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Medicineworld.org: Parents In The Dark About Substance Abuse

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Parents In The Dark About Substance Abuse

Parents In The Dark About Substance Abuse
A team of scientists led by School of Medicine researchers has observed that parents often don't know when their children are using alcohol, nicotine or other drugs.

"We observed that parents knew their kids were using alcohol, cigarettes or marijuana only about half the time," said Laura Jean Bierut, M.D., associate professor of psychiatry and principal investigator of the study.

In addition, the study, reported in the recent issue of the journal Alcoholism: Clinical and Experimental Research, observed that for cocaine or other illicit drugs, the number of parents who know is even lower, with only 28 percent reporting that their adolescent children used these drugs.

"For example, among 12- to 17-year olds, 8.5 percent of the children said that they had tried a drug other than marijuana, but only 3.1 percent of parents reported that their child had used one of these drugs," said Sherri L. Fisher, the study's first author and the project coordinator for the St. Louis site of the Collaborative Study on the Genetics of Alcoholism (COGA).

The scientists surveyed 591 children ages 12 to 17, asking them questions about alcohol, tobacco and drug use. They also surveyed one parent per child to ask about whether their child ever had used alcohol or other drugs. A total of 438 parent-child pairs came from families participating in the COGA study, meaning that at least one member of their family had sought therapy for alcoholism. Another 153 pairs were from families recruited from the community. The scientists observed that parents who had experienced drug or alcohol problems themselves were no more likely to know that their children were using alcohol, tobacco or other drugs.

For example, 22.4 percent of kids ages 12 and 13 reported they had used alcohol, but only 12 percent of their parents answered in the affirmative when asked if their child had ever had a drink. Whether children as young as 12 have started to drink is important because the younger the child when alcohol use begins, the more likely that child will develop problems down the road.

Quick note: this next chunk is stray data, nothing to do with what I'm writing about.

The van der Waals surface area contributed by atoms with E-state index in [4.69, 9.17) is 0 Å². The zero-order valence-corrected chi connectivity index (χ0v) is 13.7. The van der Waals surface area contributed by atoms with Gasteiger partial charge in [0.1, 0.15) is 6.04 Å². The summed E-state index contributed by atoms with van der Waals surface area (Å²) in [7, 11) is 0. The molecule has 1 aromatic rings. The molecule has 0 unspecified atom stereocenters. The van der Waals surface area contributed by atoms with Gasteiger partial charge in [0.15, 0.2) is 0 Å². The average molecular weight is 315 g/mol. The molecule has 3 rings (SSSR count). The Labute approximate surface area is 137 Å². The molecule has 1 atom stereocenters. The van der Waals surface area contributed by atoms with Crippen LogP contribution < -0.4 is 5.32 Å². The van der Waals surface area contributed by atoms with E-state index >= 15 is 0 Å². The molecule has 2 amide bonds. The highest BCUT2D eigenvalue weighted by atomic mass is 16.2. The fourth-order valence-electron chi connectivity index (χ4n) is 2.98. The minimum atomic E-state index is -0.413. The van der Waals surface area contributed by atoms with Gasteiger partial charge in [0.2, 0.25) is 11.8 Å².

By the time teens were old enough to drive, parents seemed to have a better idea about whether their children used alcohol, but there were still differences. Half of parents of 16- to 17-year-olds reported their kids had used alcohol, but 82 percent of those teens said they drank. More than 45 percent of those teen drinkers reported drinking until they were intoxicated, but only 16.5 percent of parents told scientists their child had ever been drunk. In addition, of the 49 children in the study who met official diagnostic criteria for alcohol abuse or dependence, 14 percent of their parents reported those children had never had a drink, and only 27 percent of parents agreed that their child had a problem.

"I think one of the main reasons for this disconnect is that kids don't come home and tell their parents that they're using alcohol or other drugs," Bierut said. "As a parent, I also believe that we're not talking to our kids enough and asking them if they're using or if they're ever at parties or other places where they could get alcohol or drugs."

The study was conducted to help determine how reliable parent information is when studying or treating adolescents with alcohol and drug problems. Bierut and Fisher say it's clear from these results that if doctors or scientists want good information about drug or alcohol use in adolescents, they need to ask the kids themselves.

"If you want to understand a child's alcohol or drug use, you have to ask them directly," Bierut said. "You can't get accurate information from their parents."

So what are parents to do? Bierut said keeping the lines of communication open is key, and so is listening to parental intuition.

"If you think your child is using alcohol, cigarettes or other drugs," she said, "you're probably right."


Posted by: JoAnn    Source




Did you know?
A team of scientists led by School of Medicine researchers has observed that parents often don't know when their children are using alcohol, nicotine or other drugs. "We observed that parents knew their kids were using alcohol, cigarettes or marijuana only about half the time," said Laura Jean Bierut, M.D., associate professor of psychiatry and principal investigator of the study.

Medicineworld.org: Parents In The Dark About Substance Abuse

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